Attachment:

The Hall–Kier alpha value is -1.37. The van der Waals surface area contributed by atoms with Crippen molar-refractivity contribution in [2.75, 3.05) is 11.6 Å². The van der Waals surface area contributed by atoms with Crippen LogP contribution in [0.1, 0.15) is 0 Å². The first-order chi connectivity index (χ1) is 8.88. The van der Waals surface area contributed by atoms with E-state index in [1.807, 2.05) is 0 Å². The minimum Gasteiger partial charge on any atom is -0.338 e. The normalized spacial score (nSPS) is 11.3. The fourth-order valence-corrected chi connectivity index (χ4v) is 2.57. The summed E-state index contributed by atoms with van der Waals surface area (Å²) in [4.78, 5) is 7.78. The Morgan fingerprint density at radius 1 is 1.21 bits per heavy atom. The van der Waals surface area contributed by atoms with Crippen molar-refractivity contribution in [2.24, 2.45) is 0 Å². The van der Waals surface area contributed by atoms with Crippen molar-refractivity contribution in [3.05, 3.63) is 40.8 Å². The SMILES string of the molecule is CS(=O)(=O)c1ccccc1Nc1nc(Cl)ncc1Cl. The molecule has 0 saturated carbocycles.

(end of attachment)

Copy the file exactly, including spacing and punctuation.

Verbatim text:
The Hall–Kier alpha value is -1.37. The van der Waals surface area contributed by atoms with Crippen molar-refractivity contribution in [2.75, 3.05) is 11.6 Å². The van der Waals surface area contributed by atoms with Crippen LogP contribution in [0.1, 0.15) is 0 Å². The first-order chi connectivity index (χ1) is 8.88. The van der Waals surface area contributed by atoms with E-state index in [1.807, 2.05) is 0 Å². The minimum Gasteiger partial charge on any atom is -0.338 e. The normalized spacial score (nSPS) is 11.3. The fourth-order valence-corrected chi connectivity index (χ4v) is 2.57. The summed E-state index contributed by atoms with van der Waals surface area (Å²) in [4.78, 5) is 7.78. The Morgan fingerprint density at radius 1 is 1.21 bits per heavy atom. The van der Waals surface area contributed by atoms with Crippen molar-refractivity contribution in [2.24, 2.45) is 0 Å². The van der Waals surface area contributed by atoms with Crippen molar-refractivity contribution in [3.05, 3.63) is 40.8 Å². The SMILES string of the molecule is CS(=O)(=O)c1ccccc1Nc1nc(Cl)ncc1Cl. The molecule has 0 saturated carbocycles.